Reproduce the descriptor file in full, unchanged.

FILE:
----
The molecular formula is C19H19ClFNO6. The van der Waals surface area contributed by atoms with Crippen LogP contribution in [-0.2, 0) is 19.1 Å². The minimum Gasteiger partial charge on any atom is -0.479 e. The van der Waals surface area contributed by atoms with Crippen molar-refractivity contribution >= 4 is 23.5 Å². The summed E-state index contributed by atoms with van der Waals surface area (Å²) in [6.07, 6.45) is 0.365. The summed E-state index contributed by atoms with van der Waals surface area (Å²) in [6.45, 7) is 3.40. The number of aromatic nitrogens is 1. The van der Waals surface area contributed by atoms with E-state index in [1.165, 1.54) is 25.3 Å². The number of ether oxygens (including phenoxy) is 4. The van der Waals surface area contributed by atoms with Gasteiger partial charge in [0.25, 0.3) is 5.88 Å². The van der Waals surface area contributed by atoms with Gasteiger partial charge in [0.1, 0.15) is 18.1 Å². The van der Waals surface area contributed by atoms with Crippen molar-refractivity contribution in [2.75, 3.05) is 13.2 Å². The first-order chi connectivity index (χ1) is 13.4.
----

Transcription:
The molecular formula is C19H19ClFNO6. The van der Waals surface area contributed by atoms with Crippen LogP contribution in [-0.2, 0) is 19.1 Å². The minimum Gasteiger partial charge on any atom is -0.479 e. The van der Waals surface area contributed by atoms with Crippen molar-refractivity contribution >= 4 is 23.5 Å². The summed E-state index contributed by atoms with van der Waals surface area (Å²) in [6.07, 6.45) is 0.365. The summed E-state index contributed by atoms with van der Waals surface area (Å²) in [6.45, 7) is 3.40. The number of aromatic nitrogens is 1. The van der Waals surface area contributed by atoms with E-state index in [1.165, 1.54) is 25.3 Å². The number of ether oxygens (including phenoxy) is 4. The van der Waals surface area contributed by atoms with Gasteiger partial charge in [0.25, 0.3) is 5.88 Å². The van der Waals surface area contributed by atoms with Gasteiger partial charge in [0.1, 0.15) is 18.1 Å². The van der Waals surface area contributed by atoms with Crippen molar-refractivity contribution in [2.75, 3.05) is 13.2 Å². The first-order chi connectivity index (χ1) is 13.4.